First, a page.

In recent years, the emergence and acceleration of the digital revolution has fundamentally altered the way we live, work, and play. Mobile phone users, of whom there are now over 5 billion world-wide1, have created a perpetual data loop, meaning that every interaction to and from our phones creates a trail of digital breadcrumbs which are transmitted to, and stored in, data centres. This wealth of data has led to an explosion in the creation of applications and services which, over time and with increased connection speeds, have become more useful and relevant to our everyday needs. The more refined they are, the more accurate they are and the more we use them. Round and round we go.
A significant driver of the rapid growth in data is mobile phone usage and the pace at which mobile internet connectivity has developed. In the late 2010s, 4G emerged as the dominant global mobile technology, surpassing 3G, with more than four billion connections. In the next few years 5G is likely to overtake 4G and is expected to account for one fifth of global connections by 20252. Coupled with the anticipated growth in digital interactions per user, forecast to reach 5,000 per day3, we are going see an immense amount of data flooding the airwaves. User demand for ever quicker connectivity, and the subsequent speed at which technology has developed, have been key to driving the pace of development. It took 41 years to reach one billion debit card users, 19 years for online banking to reach 1 billion users, 3G took 12 years and 5G is projected to hit the same figure in just over three years4.
With an ever-increasing amount of data being produced and transmitted, the demand for data centres, where this information is stored, continues to rise. But between the smartphone and the data centre lies a key piece of infrastructure. Vital to the data supply chain are telecom towers, without which the entire digital world would collapse. The owners’ business models are very straightforward. They simply erect a steel tower, bolt it to a concrete plinth, and rent space on the tower to network and communications companies to fix multiple microwave transmitters and receivers. The key requirement is for the user to remain in blissful ignorance of the technology operating behind the scenes which ensures they can remain connected as they travel, without interruption. The connection between towers and devices operates by ensuring that the signal to and from the device is passed from one tower to the next, often at high speed. To add to the complexity, the transmitters and receivers must be capable of providing the same high quality of service to thousands of users, regardless of the speed at which the devices move into and out of range of each tower. Fast and seamless connectivity is all that matters to the user, so a network of towers with excess capacity is required to ensure interruptions are kept to a minimum.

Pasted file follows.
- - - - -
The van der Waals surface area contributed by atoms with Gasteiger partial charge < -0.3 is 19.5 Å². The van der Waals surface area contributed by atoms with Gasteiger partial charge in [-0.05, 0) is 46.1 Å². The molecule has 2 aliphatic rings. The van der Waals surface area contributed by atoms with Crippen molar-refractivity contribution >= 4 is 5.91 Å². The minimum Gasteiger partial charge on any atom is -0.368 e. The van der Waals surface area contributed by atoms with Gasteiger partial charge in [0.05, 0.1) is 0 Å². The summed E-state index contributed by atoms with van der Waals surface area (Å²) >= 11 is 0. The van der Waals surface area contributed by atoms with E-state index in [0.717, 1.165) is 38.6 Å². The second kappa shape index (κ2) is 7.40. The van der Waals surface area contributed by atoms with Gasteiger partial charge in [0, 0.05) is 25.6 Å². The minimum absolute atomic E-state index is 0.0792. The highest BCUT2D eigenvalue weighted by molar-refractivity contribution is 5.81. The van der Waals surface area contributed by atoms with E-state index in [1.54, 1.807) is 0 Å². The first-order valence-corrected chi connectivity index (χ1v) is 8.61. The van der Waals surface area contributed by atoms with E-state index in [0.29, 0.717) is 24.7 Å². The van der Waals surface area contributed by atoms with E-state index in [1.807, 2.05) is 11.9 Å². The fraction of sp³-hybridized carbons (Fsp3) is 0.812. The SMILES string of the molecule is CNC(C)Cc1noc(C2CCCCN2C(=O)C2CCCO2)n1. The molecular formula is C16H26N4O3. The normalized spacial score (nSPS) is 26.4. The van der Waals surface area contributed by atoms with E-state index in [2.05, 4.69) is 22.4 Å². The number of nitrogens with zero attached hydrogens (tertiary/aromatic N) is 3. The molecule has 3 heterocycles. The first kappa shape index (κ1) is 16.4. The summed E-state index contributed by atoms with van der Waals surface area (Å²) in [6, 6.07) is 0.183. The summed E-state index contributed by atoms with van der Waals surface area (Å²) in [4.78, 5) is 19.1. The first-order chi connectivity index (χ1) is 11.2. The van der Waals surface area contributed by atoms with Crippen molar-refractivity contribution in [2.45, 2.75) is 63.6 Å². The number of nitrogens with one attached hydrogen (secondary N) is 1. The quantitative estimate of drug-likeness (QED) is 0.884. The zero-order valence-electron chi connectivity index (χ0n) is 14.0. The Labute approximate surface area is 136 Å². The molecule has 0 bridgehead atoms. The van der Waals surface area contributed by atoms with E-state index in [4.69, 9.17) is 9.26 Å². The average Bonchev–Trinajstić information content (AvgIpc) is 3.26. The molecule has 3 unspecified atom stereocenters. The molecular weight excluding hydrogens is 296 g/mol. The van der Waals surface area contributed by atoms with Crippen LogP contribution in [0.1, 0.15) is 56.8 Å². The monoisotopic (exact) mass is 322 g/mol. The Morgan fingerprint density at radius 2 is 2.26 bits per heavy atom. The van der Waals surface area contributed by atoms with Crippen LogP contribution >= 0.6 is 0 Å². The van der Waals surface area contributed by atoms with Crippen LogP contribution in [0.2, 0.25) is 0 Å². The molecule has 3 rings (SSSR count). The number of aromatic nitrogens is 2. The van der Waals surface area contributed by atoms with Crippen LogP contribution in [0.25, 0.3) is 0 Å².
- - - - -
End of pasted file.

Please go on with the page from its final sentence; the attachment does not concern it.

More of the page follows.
The towers themselves are a simple lattice framework which rarely need to be adapted to accommodate updated equipment as their tenants’ upgrade and improve their service. It is time-consuming and expensive for the service provider to build the infrastructure themselves and so instead, they rely on developers to build and maintain vast estates of towers, on which they simply rent space. Each slot on each tower is therefore highly sought after. Once the development capital has been invested, each tower has the capacity to host multiple tenants. They enjoy long rental contracts of five to ten years, high tenant retention rates of 80%-99%, and many leases contain contractual inflation-linked escalators.